Apple EU
The European Commission accused Apple of not working in a timely manner to implement in-app purchase protections in its devices and App Store. Reuters

The European Commission slammed Apple Inc. (NASDAQ:AAPL) for not quickly implementing protections from in-app purchases within free-to-play games distributed within its App Store.

In a statement released on Friday, the European Commission scolded the Cupertino, California, tech titan for not following through with several changes to the way it handles free-to-play games that are accused of preying on children to purchase items to progress.

“Regrettably, no concrete and immediate solutions have been made by Apple to date to address the concerns linked in particular to payment authorization,” the Commission said in a statement.

“Apple has proposed to address those concerns,” the EC added. “However, no firm commitment and no timing have been provided for the implementation of such possible future changes.”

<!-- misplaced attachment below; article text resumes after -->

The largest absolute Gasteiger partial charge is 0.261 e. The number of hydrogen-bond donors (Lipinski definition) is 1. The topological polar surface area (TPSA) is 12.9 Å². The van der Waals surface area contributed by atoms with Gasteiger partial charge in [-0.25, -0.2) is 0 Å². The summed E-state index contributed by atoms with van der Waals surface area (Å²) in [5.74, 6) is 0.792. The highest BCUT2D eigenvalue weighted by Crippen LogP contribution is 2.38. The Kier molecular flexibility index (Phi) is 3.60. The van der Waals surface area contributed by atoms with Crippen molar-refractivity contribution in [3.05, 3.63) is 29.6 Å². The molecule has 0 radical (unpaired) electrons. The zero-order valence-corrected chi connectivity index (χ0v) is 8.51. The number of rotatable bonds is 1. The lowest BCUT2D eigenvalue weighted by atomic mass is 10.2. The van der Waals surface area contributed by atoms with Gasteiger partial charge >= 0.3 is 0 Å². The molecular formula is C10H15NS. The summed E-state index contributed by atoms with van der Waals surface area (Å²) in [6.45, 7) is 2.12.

Consumer Protection Cooperation (CPC) authorities, which enforce EU consumer protection laws, are expected to follow up with Apple to ensure such protections are implemented within games and services offered through its App Store.

In contrast, the Commission praised Google Inc. (NASDAQ:GOOG) for quick implementations on the number of recommendations issued by the Commission last year.

“Google has decided on a number of changes,” the Commission said. “Implementation is underway and will be completed by the end of September 2014.”

“These include not using the word ‘free’ at all when games contain in-app purchases, developing targeted guidelines for its app developers to prevent direct exhortation to children as defined under EU law and time-framed measures to help monitor apparent breaches of EU consumer laws,” the Commission added.

In response to the EU Commission’s remarks, Apple said it was doing more than its competitors to protect it App Store users.

“These controls go far beyond the features of others in the industry. But we are always working to strengthen the protections we have in place, and we're adding great new features with iOS 8, such as Ask to Buy, giving parents even more control over what their kids can buy on the App Store.

Our goal is to continue to provide the best experience for our customers and we will continue to work with the EC member states to respond to their concerns.”

The European Commission said that it will leave legal enforcement of its in-app purchase protection policies to its member countries.